ENTREPRISES & STRATÉGIES — Technologies

3 questions à Fela Akinse (Salubata)

“You can’t keep waiting for perfect conditions, as none exists”



Fela Akinse: “To anyone interested in the circular economy space, I would say this is a very challenging space, but also full of opportunities.” (Photo: DR)

Fela Akinse: “To anyone interested in the circular economy space, I would say this is a very challenging space, but also full of opportunities.” (Photo: DR)

En amont de l’événement Start-up Stories: Round 4 organisé par le Paperjam Club le mardi 10 novembre chez Welkin and Meraki, le représentant de la société Salubata, Fela Akinse, partage sa vision d’entrepreneur.

What are the qualities needed to launch your start-up? 

Fela Akinse. – “To anyone interested in the circular economy space, I would say this is a very challenging space, but also full of opportunities. We shouldn’t just jump on it because the UN says that’s our goal by 2030. It is an ongoing journey. For me, it was really about connecting a lot of dots and facts together, and I could do this efficiently due to previous and current roles as both environmental scientist and shoe designer. For other people, it might be a different game. But it’s key to try to work in this way, while having a great team around you. Our team of highly intelligent people – with great skill sets necessary for scale – has provided us with great inputs to grow and be able to do what we are doing. It’s important to help people, but also to have enough funds to grow the company, because only in this way you can keep helping people.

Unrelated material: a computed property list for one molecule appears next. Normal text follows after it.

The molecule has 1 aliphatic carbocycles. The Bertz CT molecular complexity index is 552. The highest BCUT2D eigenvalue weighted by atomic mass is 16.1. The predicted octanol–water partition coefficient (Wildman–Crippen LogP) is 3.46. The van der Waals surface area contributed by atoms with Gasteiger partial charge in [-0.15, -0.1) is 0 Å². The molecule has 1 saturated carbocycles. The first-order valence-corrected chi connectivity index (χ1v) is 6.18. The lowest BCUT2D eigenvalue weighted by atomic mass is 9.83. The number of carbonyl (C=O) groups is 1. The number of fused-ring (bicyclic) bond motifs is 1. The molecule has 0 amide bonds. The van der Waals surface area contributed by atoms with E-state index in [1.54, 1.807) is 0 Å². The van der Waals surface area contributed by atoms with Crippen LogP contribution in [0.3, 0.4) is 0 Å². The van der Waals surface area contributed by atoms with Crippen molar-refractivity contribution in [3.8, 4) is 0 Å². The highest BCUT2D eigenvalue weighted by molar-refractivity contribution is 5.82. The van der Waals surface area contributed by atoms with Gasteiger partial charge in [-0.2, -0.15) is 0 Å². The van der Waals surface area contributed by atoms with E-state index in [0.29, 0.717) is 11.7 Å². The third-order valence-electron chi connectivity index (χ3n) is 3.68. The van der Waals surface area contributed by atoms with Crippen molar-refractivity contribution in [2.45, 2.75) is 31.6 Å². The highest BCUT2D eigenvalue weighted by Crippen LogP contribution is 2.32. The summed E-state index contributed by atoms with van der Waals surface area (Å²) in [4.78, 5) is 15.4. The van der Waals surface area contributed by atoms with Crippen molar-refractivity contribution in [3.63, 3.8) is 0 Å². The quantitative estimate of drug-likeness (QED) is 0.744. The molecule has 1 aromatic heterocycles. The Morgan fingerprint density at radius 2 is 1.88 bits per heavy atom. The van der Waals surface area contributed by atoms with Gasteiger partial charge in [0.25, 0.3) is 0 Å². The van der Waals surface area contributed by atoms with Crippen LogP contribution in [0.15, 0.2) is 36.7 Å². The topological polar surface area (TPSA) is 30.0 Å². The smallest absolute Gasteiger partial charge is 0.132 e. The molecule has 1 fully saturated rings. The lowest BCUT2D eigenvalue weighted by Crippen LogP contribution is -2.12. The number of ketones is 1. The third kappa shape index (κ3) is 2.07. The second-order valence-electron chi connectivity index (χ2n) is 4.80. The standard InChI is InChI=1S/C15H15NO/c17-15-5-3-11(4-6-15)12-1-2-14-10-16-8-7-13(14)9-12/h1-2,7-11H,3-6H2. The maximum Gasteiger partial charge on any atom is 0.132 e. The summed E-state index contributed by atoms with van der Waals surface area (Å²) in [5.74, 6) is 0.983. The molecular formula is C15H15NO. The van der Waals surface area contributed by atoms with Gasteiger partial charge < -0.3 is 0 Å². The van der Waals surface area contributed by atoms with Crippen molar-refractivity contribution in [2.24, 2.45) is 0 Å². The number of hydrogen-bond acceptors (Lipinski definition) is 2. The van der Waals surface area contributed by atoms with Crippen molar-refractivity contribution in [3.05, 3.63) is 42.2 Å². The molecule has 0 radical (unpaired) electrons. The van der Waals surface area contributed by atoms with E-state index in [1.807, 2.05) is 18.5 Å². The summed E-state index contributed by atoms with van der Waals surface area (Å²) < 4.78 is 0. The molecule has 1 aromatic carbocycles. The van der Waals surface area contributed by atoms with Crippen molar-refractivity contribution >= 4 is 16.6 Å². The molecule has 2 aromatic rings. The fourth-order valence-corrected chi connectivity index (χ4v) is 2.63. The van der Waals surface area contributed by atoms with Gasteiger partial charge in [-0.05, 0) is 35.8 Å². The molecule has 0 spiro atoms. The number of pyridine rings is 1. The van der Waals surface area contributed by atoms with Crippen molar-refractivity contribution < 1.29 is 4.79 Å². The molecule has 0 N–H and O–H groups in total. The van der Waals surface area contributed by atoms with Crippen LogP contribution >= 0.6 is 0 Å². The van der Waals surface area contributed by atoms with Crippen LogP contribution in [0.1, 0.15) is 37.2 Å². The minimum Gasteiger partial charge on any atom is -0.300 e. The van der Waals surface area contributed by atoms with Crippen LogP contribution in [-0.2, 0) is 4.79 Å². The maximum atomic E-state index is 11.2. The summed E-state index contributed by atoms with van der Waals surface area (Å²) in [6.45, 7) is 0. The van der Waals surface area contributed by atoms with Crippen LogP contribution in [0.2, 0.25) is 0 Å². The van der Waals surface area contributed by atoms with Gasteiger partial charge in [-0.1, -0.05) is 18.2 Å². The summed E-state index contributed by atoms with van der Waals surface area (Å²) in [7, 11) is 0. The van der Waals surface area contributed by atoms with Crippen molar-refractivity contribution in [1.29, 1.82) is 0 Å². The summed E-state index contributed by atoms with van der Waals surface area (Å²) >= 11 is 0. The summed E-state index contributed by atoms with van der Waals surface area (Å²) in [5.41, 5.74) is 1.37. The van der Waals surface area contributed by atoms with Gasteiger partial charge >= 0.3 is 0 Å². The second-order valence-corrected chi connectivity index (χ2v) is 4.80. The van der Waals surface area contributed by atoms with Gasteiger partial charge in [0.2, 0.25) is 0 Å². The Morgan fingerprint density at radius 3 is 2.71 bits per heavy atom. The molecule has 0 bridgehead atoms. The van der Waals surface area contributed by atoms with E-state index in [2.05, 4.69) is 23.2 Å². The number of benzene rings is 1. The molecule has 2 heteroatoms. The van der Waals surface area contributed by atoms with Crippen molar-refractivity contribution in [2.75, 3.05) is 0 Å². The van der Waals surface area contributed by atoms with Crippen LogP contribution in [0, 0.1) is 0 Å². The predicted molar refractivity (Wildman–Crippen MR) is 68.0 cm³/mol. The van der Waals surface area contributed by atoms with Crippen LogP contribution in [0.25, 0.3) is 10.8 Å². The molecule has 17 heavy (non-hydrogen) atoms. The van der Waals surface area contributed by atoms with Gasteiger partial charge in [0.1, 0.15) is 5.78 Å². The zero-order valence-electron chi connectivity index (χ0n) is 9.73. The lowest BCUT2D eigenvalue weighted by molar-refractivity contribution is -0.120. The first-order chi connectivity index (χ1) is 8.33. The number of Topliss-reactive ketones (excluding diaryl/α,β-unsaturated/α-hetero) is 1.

Where did you get the idea for your start-up?

“Before starting Salubata, we were making shoes from leather. Any time we would sell a pair of shoes, we would bring them to courier companies, who would weigh them before dispatching them. We operated like an online platform. 

We noticed that the weight of those shoes varied between 0.4 and 0.5 kg. From my personal studies, I knew that an average American produces about 0.5 kg of plastic waste daily. And I connected the two facts. I thought: if the weight of this shoe equals the weight of the waste an average American produces, why not converting that waste into a shoe? 

There are over 381 million tonnes of plastic wastes produced each year, and only a small part – about 9% of it – gets ever recycled. We still see 5 trillion plastics floating in our oceans today. We have an urgent problem – a lot of plastic waste in the environment. We decided to find a solution by combining shoe design with environmental science to imagine how to convert plastic waste into footwear.

Do you have any advice to give to those who are still hesitant to get started? 

“Every product you see out there is a continuous prototype in development. You can’t keep waiting for perfect conditions, as none exists.”